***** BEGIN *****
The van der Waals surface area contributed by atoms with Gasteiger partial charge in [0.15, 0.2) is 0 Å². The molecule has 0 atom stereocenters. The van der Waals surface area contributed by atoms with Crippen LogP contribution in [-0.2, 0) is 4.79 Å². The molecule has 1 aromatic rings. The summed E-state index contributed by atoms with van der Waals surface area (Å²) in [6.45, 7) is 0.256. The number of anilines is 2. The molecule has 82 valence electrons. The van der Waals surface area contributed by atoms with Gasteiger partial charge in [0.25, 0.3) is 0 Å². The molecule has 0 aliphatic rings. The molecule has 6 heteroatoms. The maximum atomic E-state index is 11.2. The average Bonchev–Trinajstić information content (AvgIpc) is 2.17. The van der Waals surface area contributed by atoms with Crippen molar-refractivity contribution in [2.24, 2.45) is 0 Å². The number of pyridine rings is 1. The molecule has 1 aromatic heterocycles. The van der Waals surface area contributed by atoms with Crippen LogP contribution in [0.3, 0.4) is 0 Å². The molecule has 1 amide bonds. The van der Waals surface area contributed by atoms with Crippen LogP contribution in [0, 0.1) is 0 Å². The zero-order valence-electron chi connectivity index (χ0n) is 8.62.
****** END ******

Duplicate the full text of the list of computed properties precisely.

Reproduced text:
The van der Waals surface area contributed by atoms with Gasteiger partial charge in [0.15, 0.2) is 0 Å². The molecule has 0 atom stereocenters. The van der Waals surface area contributed by atoms with Crippen LogP contribution in [-0.2, 0) is 4.79 Å². The molecule has 1 aromatic rings. The summed E-state index contributed by atoms with van der Waals surface area (Å²) in [6.45, 7) is 0.256. The number of anilines is 2. The molecule has 82 valence electrons. The van der Waals surface area contributed by atoms with Gasteiger partial charge in [0.25, 0.3) is 0 Å². The molecule has 0 aliphatic rings. The molecule has 6 heteroatoms. The maximum atomic E-state index is 11.2. The average Bonchev–Trinajstić information content (AvgIpc) is 2.17. The van der Waals surface area contributed by atoms with Crippen molar-refractivity contribution in [2.24, 2.45) is 0 Å². The number of pyridine rings is 1. The molecule has 1 aromatic heterocycles. The van der Waals surface area contributed by atoms with Crippen LogP contribution in [0.3, 0.4) is 0 Å². The molecule has 1 amide bonds. The van der Waals surface area contributed by atoms with Crippen LogP contribution in [0, 0.1) is 0 Å². The zero-order valence-electron chi connectivity index (χ0n) is 8.62.